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Why ARM’s 64-bit architecture is good for developers and good for users

By Gary Sims

linaro_plus_aarch64

The history of 64-bit computing is quite varied and interesting. Companies like Cray started using 64-bit registers in their systems in the mid-1970s, however pure 64-bit computing didn’t really come about until the 1990s. First came the R4000 from MIPS, and then the Alpha processor from DEC. By the mid-1990s Intel and Sun both had 64-bit designs, however the real turning point for consumers came in 2003 when AMD released a 64-bit PC processor that was compatible with Intel’s 32-bit x86 processors.

ARM saw the need for energy-efficient 64-bit processors and started working new designs long before announcing its new ARMv8-A architecture.

Fast forward 10 years, PC sales are in decline and most smartphones and tablets have multi-core processors running at speeds of between 1 and 2GHz. However these devices use a 32-bit architecture and not a 64-bit architecture like modern PCs and servers. Until now that was perfectly acceptable. Smartphones weren’t meant to compete with PCs in terms of performance and the processors needed to be energy efficient to maximize battery life.

However as devices have developed and new technologies like voice recognition, realistic 3D gaming and high resolution displays, have become the norm, the humble 32-bit processor is slowly being pushed towards its limits.

ARM saw the need for energy-efficient 64-bit processors and started working new designs long before announcing its new ARMv8-A architecture, the first ARM architecture to include a 64-bit instruction set. ARM also learnt from the mistakes and successes of other chip designers who moved to 64-bits. ARM’s new 64-bit architecture is fully compatible with its 32-bit architecture. This means that if the processor is running on a 64-bit enabled operating system, the processor is able to run unmodified ARMv7 32-bit binaries. For Android this means that once the kernel has been ported to 64-bits (and it has already thanks to Linaro) then the rest of the OS, from core libraries to apps and games, can be either 32-bit or 64-bit.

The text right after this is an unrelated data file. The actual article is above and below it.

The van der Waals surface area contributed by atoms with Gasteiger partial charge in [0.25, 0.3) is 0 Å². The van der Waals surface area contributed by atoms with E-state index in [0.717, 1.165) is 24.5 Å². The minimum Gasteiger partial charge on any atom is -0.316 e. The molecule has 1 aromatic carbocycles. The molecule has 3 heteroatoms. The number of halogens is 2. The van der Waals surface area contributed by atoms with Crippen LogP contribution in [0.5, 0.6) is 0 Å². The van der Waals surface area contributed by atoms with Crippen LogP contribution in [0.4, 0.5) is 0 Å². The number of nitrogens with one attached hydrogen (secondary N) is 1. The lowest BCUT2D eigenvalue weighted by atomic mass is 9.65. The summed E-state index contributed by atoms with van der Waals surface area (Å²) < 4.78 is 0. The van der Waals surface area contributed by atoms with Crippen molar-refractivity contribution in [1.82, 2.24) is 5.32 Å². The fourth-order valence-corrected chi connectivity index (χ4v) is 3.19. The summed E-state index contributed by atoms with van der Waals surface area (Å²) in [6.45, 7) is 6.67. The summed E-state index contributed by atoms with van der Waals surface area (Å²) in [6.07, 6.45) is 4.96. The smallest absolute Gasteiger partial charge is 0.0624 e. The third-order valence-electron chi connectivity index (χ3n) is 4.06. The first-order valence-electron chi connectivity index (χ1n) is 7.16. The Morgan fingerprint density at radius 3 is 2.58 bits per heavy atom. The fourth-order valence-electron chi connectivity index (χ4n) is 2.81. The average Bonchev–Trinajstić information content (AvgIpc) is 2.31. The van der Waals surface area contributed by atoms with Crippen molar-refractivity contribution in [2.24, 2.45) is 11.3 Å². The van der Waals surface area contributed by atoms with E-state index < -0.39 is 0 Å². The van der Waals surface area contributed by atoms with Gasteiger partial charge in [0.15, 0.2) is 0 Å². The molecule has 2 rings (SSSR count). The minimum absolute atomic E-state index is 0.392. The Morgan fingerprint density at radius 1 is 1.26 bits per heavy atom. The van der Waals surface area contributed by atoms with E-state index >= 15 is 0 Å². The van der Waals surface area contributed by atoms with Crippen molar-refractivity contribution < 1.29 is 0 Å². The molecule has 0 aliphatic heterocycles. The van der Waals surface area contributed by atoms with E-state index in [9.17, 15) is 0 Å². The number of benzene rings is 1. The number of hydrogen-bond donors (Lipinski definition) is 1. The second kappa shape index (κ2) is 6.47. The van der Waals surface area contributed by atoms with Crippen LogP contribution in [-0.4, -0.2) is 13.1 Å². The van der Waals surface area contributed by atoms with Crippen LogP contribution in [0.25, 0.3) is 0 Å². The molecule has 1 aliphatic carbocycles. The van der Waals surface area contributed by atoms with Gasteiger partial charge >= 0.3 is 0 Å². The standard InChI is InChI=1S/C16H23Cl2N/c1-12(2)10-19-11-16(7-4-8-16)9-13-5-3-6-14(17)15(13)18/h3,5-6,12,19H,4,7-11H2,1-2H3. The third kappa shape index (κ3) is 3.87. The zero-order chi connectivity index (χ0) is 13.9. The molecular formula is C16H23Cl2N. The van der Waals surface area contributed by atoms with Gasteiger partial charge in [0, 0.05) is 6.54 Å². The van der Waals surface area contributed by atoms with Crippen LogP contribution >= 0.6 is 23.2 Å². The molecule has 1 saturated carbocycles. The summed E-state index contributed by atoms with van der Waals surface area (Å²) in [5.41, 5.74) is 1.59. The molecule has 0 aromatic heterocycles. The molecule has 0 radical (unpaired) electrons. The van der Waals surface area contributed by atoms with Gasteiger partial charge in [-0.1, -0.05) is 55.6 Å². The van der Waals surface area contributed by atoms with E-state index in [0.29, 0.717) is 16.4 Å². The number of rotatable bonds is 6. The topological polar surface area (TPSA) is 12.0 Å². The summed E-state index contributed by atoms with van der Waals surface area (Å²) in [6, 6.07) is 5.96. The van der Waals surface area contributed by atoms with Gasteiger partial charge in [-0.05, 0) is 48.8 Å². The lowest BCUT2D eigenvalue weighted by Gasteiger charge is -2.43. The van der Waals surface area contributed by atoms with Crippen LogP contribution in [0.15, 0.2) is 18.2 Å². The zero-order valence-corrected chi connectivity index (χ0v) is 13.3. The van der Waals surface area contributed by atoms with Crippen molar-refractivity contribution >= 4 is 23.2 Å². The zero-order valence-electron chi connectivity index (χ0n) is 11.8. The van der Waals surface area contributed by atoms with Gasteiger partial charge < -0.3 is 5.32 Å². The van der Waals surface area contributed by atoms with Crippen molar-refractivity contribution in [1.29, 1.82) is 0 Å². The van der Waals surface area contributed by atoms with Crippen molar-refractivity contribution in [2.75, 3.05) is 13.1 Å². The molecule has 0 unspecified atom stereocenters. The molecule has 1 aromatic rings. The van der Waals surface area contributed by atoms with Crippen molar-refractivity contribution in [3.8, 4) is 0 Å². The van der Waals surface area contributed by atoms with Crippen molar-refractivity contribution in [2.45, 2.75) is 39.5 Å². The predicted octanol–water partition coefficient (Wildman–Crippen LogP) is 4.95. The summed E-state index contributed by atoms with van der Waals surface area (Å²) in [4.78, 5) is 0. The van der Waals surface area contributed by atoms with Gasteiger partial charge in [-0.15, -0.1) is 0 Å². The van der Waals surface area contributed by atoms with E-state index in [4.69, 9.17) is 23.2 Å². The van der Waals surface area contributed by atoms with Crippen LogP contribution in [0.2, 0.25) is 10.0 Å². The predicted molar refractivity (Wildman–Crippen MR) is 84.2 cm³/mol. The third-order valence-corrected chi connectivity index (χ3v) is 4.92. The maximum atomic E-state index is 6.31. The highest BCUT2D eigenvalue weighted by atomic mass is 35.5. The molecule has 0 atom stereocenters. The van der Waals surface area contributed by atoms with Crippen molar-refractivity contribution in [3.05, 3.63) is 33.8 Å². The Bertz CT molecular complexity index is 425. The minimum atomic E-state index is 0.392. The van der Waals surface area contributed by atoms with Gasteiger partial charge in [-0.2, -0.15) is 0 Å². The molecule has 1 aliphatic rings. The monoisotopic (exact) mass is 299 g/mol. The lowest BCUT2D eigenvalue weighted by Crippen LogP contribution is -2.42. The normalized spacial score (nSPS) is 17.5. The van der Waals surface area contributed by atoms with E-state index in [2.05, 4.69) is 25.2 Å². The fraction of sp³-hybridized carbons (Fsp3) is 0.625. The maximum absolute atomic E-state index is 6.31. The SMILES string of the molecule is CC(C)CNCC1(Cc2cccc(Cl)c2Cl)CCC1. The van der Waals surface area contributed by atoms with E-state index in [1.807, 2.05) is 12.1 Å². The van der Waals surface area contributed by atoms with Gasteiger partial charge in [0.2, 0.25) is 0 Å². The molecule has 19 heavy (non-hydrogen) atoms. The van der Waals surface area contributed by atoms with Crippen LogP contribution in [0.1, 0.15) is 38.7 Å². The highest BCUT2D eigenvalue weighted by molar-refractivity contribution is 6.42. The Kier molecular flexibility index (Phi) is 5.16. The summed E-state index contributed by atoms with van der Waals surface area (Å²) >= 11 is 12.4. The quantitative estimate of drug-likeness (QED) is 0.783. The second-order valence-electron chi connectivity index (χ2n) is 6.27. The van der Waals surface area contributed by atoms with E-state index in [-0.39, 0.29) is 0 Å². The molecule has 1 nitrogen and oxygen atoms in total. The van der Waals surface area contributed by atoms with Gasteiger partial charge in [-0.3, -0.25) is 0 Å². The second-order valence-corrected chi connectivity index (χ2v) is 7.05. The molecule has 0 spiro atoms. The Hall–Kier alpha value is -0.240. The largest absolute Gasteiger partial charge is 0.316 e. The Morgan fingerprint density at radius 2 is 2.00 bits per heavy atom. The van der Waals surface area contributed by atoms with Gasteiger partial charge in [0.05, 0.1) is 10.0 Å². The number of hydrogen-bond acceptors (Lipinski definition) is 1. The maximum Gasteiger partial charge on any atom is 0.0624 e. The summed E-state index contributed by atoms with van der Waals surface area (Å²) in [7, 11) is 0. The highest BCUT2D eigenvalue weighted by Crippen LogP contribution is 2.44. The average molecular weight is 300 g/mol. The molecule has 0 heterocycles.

Last year Apple shook the mobile world when it announced that the iPhone 5S would use the new 64-bit Apple A7 processor. The A7 includes an Apple designed ARMv8 dual-core CPU, called Cyclone. It uses two 64KB L1 caches (one for each core), a 1MB L2 cache shared by both CPU cores, and a 4 MB L3 cache for the entire SoC. Apple holds an ARM architecture license which means it can design its own processors from scratch, but with the provision that these processors must be ARM compatible. ARM has a series of test suites which is runs against such processors to ensure compatibility.

Over the next few months we are going to see 64-bit ARM based processors coming from companies like Samsung, Qualcomm and MediaTek. When coupled with the 64-bit work being done on Android, it is clear that we will see 64-bit devices running on a 64-bit version of Android before long. But what do 64-bit processors mean to developers and end-users?

Benefits of ARM’s 64-bits

At the heart of every CPU is a set of registers. These are internal storage slots which store numbers and addresses. If you want to add 5 to a number then one way to do it would be to tell the CPU to add 5 to the contents of a register, say register 7 (R7) and place the result in R8. The same applies to other operations like subtract, multiply, shift and so on.